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This month’s Tabletalk magazine was focused on various issues regarding worship, primarily its use and abuse. Although the articles in the magazine discussed the church as a whole (catholic), it primarily dealt with the issues found in the Presbyterian Church of America. Since the times of the Reformation in the early sixteenth and seventeenth centuries, worship has become a point of debate primarily due to the wish for separation from the Roman Catholic Church and all it’s practices. A great deal of study was undertaken by theologians like Luther, Calvin, and Knox as to the parameters of worship and each branch of the Reformed Church had its own thoughts and practices of church worship by the time of the Westminster Assembly in the mid seventeenth centuries. The primary churches that disagreed at the time were the Anglicans, the Congregationalists, the Presbyterians ( prior to the Westminster Assembly there were even some discrepancies with regard to worship between the Presbyterians and Lutherans on the Continent). The Anglican’s form of church worship was hardly any different from the Roman Catholic Church, a fact that the Scottish Presbyterians fought during the latter half of the seventeenth century. The rest of the Churches that made up the Westminster Assembly were more in agreement with the principles of worship and disagreed mainly in church polity and theology. In that century, the issues were focused on how much (if any) state interference can be in the order of church worship and it’s form, an idea known as the regulative principle of worship. Dr. Derek Thomas defines this as “the corporate worship of God … founded upon specific directions of Scripture”. In our century the issues of corporate church worship have changed and have even become a nasty battleground between Christians from different denominations and even among those within the same denomination as some have witnessed even among the PCA.

That is why the editors of Tabletalk magazine chose to write on this issue and sought well written men in the Reformed sectors of the church to enlighten readers of what true worship is and how we must deal with the issues of worship in the modern church. Burk Parsons, editor of Tabletalk and associate minister at Saint Andrew’s Presbyterian Church defined worship as “the Christian’s all-encompassing service to our covenant Lord who has set us free to worship Him in beauty and splendor, holiness and freedom, so that wherever we are – in our closets, our homes, and our churches- we can worship Him coram Deo, before His face in Spirit and in truth, with  reverence and awe, according to His Word and for his glory (1 Cor. 10:31)”. Worship then is not simply the singing of hymns and songs or church music although that is part of it; that misunderstanding is probably the bulk of the problem in this debate over worship. Rather than give my own opinion of what should be done in corporate worship, I will write on the regulative principle of worship and what others wrote in Tabletalk and the “do’s” and “don’t’s” of worship that they prescribe.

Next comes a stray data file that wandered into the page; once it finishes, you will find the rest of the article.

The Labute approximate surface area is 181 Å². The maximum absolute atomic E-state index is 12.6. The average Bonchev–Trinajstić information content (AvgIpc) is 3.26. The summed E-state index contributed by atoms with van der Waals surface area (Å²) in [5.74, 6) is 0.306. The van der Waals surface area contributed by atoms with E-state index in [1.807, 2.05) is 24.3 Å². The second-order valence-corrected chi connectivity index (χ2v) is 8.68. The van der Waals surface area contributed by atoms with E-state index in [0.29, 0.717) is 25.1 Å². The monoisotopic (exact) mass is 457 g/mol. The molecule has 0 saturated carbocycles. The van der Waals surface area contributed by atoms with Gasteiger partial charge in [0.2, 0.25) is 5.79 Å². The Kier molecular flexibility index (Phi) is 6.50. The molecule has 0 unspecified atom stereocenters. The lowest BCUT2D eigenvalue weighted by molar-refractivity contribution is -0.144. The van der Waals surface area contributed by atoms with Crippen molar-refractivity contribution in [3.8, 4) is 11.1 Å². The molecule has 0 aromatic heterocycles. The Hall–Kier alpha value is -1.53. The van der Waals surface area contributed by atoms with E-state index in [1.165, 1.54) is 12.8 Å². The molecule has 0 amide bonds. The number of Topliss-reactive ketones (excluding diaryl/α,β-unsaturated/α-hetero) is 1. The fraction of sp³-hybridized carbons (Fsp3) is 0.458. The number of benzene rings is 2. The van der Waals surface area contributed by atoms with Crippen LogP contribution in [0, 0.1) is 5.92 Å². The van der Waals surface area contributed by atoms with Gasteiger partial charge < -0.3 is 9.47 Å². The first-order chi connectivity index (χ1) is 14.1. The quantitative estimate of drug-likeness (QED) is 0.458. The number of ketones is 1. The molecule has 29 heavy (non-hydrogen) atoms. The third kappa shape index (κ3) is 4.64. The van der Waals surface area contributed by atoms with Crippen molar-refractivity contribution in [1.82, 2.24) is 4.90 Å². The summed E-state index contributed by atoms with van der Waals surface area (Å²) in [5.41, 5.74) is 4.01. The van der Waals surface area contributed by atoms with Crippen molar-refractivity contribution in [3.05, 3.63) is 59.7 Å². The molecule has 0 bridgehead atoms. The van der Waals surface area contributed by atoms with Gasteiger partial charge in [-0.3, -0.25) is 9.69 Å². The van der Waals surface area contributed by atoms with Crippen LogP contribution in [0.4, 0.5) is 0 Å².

The first main issue to discuss with regard to worship is the idea of adiaphora. Adiaphora is that which is morally or ethically indifferent as R.C. Sproul says. This is a key issue to understand due to its linkage to matters of conscience and legalism or, in the opposite direction, antinomianism and godlessness. In the early church, adiaphora was discussed with regard to the eating of meat offered to idols. Paul points out that meat is not inherently good or evil, therefore it is adiaphora, of ethical indifference. Today, we have other issues like dancing, drinking, holidays, clothing, etc. These issues are often raised to the level of the status of law and Christians’ consciences become “bound where God has left them free”. This is legalism and it “vastly oversimplifies the call to godliness that the Bible gives to Christian people.  When such issues bind someone’s conscience, the Bible does give us instruction how to deal with such people in a loving manner. What needs to be done with this is the need for engrossing ourselves in the Word of God so that we may know what God prescribes. This makes worship no small matter and we must wrestle with it if we are to remain obedient to God.